Response: In the current study, we used electroencephalography (EEG) data to discover subgroups within the traditional diagnoses of post-traumatic stress disorder (PTSD) and major depressive disorder (MDD) populations, who can be identified based solely on patterns of brain connectivity. While groups did not differ in terms of clinical symptom severity prior to treatment, they had strikingly different responses to the range of currently available treatments.  One of the subtypes responded poorly to either psychotherapy (in the PTSD group) or antidepressant medications (in the MDD group). However, both subtypes responded similarly to noninvasive transcranial magnetic brain stimulation (TMS) treatment. This suggests that, for one patient subtype, psychotherapy or medication treatment is best, while for the other subtype patients may be better served by advancing faster to TMS treatment – all based on a “biological brain diagnosis” with EEG that is independent of traditional clinical criteria for PTSD or MDD.  This study generates new evidence in support of a brain imaging biomarker that may help guide people suffering from post-traumatic stress disorder (PTSD) or major depressive disorder (MDD) towards the most effective treatment What recommendations do you have for future research as a result of this work? 

Response: Any study of a clinical intervention must include direct measures of relevant biology, such as through EEG, in order to be able to understand who responds best and why. Without this, we are likely to see small effects of treatments or outright failures, by virtue of not having identified the right treatment for the right patient, and with that continually increased suffering and costs of care.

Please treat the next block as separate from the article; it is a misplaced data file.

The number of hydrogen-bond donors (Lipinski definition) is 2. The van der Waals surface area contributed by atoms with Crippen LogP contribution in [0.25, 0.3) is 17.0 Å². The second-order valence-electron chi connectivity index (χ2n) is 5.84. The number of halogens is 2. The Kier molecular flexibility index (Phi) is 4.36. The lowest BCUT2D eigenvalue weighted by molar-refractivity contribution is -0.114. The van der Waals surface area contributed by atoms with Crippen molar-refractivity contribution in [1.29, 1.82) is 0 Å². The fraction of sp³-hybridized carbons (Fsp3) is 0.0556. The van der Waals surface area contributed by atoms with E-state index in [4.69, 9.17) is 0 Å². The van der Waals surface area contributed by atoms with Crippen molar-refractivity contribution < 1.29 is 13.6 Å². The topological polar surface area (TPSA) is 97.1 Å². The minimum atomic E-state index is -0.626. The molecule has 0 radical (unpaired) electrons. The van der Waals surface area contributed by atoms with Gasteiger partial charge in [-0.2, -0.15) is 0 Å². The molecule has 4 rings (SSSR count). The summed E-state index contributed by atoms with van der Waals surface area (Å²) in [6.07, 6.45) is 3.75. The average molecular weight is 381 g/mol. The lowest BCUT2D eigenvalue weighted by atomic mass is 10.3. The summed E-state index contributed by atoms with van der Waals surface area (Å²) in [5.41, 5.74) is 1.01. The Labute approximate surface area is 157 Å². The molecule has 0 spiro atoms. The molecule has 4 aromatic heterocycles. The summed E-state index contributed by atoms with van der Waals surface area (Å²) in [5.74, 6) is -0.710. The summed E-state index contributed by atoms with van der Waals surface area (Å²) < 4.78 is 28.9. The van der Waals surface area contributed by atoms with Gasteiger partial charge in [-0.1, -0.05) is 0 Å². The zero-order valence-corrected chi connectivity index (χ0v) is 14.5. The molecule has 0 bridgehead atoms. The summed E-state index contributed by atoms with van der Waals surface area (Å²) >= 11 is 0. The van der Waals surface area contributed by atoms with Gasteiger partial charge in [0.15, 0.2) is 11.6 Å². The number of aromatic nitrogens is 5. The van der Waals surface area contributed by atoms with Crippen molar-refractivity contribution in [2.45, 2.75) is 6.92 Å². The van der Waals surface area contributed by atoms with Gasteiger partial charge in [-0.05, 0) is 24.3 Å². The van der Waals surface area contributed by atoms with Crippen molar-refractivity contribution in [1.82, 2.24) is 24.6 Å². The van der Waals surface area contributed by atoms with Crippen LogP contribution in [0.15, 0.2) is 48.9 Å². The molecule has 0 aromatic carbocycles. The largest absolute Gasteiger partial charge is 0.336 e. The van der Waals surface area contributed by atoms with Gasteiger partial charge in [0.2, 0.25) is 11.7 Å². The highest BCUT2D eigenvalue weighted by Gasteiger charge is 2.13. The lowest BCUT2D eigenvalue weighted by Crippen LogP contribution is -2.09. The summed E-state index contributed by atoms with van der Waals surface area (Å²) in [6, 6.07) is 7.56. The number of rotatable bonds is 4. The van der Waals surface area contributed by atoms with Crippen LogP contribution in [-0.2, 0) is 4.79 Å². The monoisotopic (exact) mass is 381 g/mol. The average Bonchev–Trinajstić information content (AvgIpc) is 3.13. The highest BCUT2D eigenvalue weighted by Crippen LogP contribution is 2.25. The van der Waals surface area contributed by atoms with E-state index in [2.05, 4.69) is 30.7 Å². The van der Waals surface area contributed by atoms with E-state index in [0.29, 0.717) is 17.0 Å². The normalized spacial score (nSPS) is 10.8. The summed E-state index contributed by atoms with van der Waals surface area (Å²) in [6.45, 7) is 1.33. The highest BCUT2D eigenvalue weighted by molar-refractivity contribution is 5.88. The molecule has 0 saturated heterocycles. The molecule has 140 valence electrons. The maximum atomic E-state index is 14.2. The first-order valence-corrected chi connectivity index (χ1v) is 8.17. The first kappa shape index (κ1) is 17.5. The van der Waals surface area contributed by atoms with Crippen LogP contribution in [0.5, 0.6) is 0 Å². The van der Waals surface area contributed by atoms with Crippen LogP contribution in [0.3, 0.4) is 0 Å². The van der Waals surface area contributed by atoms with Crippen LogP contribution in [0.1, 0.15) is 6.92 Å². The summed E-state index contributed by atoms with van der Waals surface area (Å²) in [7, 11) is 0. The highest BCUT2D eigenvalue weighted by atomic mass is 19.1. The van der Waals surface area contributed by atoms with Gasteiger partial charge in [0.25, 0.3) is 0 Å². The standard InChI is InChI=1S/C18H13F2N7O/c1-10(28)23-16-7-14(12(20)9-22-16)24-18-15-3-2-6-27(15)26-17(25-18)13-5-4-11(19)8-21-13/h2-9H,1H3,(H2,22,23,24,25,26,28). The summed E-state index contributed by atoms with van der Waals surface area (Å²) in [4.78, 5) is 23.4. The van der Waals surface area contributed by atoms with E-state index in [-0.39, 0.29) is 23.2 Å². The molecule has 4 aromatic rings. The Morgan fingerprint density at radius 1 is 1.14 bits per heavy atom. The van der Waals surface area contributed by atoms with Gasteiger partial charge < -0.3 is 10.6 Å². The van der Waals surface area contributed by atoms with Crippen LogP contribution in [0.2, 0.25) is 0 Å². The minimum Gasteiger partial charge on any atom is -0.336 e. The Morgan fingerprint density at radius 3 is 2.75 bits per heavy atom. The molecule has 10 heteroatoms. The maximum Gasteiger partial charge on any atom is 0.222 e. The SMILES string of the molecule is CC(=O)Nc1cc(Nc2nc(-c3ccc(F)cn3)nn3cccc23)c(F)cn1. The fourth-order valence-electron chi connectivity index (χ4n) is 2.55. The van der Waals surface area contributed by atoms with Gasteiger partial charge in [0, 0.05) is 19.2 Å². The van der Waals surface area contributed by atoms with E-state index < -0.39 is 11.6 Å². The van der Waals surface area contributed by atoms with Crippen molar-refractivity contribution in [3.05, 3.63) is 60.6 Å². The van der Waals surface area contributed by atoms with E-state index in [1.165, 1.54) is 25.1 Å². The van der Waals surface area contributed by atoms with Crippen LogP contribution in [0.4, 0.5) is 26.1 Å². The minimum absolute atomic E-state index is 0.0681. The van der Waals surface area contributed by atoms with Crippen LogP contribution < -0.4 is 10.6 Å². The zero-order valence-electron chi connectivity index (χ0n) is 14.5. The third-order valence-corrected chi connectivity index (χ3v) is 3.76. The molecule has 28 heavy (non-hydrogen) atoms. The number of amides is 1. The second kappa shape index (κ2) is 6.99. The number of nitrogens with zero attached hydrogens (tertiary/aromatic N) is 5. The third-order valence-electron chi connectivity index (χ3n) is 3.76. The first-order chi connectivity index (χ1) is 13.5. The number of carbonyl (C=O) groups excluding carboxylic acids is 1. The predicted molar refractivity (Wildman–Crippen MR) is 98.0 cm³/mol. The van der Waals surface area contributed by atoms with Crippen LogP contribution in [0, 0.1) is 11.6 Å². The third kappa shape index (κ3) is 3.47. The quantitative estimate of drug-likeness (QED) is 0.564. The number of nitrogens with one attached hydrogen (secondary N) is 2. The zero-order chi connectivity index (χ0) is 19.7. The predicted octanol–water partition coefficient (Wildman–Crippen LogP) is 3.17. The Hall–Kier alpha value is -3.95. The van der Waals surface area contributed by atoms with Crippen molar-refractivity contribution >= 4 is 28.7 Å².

Would you briefly explain what is meant by a connectome and how AI can help detect potential biomarkers disease activity or resistance? 
Why is AI or the machine learning techniques cited in the study important?

Response: A connectome refers to the patterns of connections between brain areas – based on anatomy or functional communication between regions. This type of pattern describes how the brain processes information, as well as how people differ in those capacities. AI is a tool-set that allows us to leverage complicated mathematical operations to decode patterns in data such EEG connectomics in order to read simpler signals out of highly complex data. As such, collecting EEG data in the context of sufficiently large clinical trials, when analyzed through AI, enables us to find patterns of brain activity that predict treatment outcome, even if such patterns are themselves too hard to read “by eye” from the data. Is there anything else you would like to add?

Response: Ultimately, this approach is at its beginning. While the near-term clinical promise is substantial, and the potential high for FDA approvable tools, we still have much to learn about the broader range of psychiatric disease as well as treatments beyond those examined here.

One important disclosure: Dr. Etkin is the CEO and Founder of Alto Neuroscience, a Bay Area startup company developing precision therapeutics for the brain. He is presently on leave from Stanford while he leads Alto.


Zhang, Y., Wu, W., Toll, R.T. et al. Identification of psychiatric disorder subtypes from functional connectivity patterns in resting-state electroencephalography. Nat Biomed Eng (2020). 


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Last Updated on October 21, 2020 by Marie Benz MD FAAD